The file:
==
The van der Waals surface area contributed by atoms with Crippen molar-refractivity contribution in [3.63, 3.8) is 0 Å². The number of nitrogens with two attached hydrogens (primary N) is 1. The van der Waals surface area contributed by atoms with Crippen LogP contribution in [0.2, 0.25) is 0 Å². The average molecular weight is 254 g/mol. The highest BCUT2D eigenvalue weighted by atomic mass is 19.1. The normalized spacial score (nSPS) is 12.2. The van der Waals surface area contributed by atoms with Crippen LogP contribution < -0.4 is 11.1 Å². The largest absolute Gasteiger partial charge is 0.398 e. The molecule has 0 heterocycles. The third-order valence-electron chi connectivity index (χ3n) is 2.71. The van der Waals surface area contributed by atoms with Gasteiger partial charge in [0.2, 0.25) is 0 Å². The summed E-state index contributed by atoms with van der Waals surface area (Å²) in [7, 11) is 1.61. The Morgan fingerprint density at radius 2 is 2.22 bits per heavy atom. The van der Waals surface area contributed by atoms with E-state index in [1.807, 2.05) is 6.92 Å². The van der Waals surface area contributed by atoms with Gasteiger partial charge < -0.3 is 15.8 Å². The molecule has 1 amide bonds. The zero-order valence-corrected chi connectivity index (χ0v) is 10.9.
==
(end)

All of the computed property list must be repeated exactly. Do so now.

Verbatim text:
The van der Waals surface area contributed by atoms with Crippen molar-refractivity contribution in [3.63, 3.8) is 0 Å². The number of nitrogens with two attached hydrogens (primary N) is 1. The van der Waals surface area contributed by atoms with Crippen LogP contribution in [0.2, 0.25) is 0 Å². The average molecular weight is 254 g/mol. The highest BCUT2D eigenvalue weighted by atomic mass is 19.1. The normalized spacial score (nSPS) is 12.2. The van der Waals surface area contributed by atoms with Crippen LogP contribution < -0.4 is 11.1 Å². The largest absolute Gasteiger partial charge is 0.398 e. The molecule has 0 heterocycles. The third-order valence-electron chi connectivity index (χ3n) is 2.71. The van der Waals surface area contributed by atoms with Gasteiger partial charge in [0.2, 0.25) is 0 Å². The summed E-state index contributed by atoms with van der Waals surface area (Å²) in [7, 11) is 1.61. The Morgan fingerprint density at radius 2 is 2.22 bits per heavy atom. The van der Waals surface area contributed by atoms with E-state index in [1.807, 2.05) is 6.92 Å². The van der Waals surface area contributed by atoms with Gasteiger partial charge < -0.3 is 15.8 Å². The molecule has 1 amide bonds. The zero-order valence-corrected chi connectivity index (χ0v) is 10.9.